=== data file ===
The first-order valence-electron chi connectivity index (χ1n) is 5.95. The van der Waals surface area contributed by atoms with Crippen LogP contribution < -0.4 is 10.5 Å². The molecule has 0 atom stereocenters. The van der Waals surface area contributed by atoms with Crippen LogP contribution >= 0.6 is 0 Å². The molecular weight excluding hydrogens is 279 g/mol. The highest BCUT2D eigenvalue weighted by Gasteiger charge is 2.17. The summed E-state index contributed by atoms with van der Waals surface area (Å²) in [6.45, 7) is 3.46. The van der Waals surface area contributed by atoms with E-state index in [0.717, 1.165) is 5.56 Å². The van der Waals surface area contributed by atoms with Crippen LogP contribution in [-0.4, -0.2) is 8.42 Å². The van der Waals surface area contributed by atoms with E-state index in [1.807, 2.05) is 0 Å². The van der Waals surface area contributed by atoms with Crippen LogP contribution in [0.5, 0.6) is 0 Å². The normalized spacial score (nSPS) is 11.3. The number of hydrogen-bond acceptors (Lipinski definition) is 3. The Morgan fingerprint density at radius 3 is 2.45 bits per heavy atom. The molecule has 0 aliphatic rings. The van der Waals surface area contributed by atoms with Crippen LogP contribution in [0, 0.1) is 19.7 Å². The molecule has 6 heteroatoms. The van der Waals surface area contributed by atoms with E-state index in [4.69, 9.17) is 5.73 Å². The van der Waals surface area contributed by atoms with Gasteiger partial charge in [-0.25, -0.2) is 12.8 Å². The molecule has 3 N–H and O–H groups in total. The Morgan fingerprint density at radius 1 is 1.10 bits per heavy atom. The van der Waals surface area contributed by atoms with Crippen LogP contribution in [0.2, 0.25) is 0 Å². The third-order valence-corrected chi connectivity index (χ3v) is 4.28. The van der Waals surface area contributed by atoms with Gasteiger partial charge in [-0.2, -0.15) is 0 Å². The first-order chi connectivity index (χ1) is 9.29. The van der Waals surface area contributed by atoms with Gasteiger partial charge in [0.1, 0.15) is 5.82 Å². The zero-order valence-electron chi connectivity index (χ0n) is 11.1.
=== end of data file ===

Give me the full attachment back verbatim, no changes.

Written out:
The first-order valence-electron chi connectivity index (χ1n) is 5.95. The van der Waals surface area contributed by atoms with Crippen LogP contribution < -0.4 is 10.5 Å². The molecule has 0 atom stereocenters. The van der Waals surface area contributed by atoms with Crippen LogP contribution >= 0.6 is 0 Å². The molecular weight excluding hydrogens is 279 g/mol. The highest BCUT2D eigenvalue weighted by Gasteiger charge is 2.17. The summed E-state index contributed by atoms with van der Waals surface area (Å²) in [6.45, 7) is 3.46. The van der Waals surface area contributed by atoms with E-state index in [0.717, 1.165) is 5.56 Å². The van der Waals surface area contributed by atoms with Crippen LogP contribution in [-0.4, -0.2) is 8.42 Å². The van der Waals surface area contributed by atoms with E-state index in [1.807, 2.05) is 0 Å². The van der Waals surface area contributed by atoms with Crippen LogP contribution in [0.5, 0.6) is 0 Å². The normalized spacial score (nSPS) is 11.3. The number of hydrogen-bond acceptors (Lipinski definition) is 3. The Morgan fingerprint density at radius 3 is 2.45 bits per heavy atom. The molecule has 0 aliphatic rings. The van der Waals surface area contributed by atoms with Crippen LogP contribution in [0, 0.1) is 19.7 Å². The molecule has 6 heteroatoms. The van der Waals surface area contributed by atoms with E-state index in [4.69, 9.17) is 5.73 Å². The van der Waals surface area contributed by atoms with Gasteiger partial charge in [-0.25, -0.2) is 12.8 Å². The molecule has 3 N–H and O–H groups in total. The Morgan fingerprint density at radius 1 is 1.10 bits per heavy atom. The van der Waals surface area contributed by atoms with Crippen LogP contribution in [0.2, 0.25) is 0 Å². The third-order valence-corrected chi connectivity index (χ3v) is 4.28. The van der Waals surface area contributed by atoms with Gasteiger partial charge in [-0.2, -0.15) is 0 Å². The first-order chi connectivity index (χ1) is 9.29. The van der Waals surface area contributed by atoms with Gasteiger partial charge in [0.1, 0.15) is 5.82 Å². The zero-order valence-electron chi connectivity index (χ0n) is 11.1.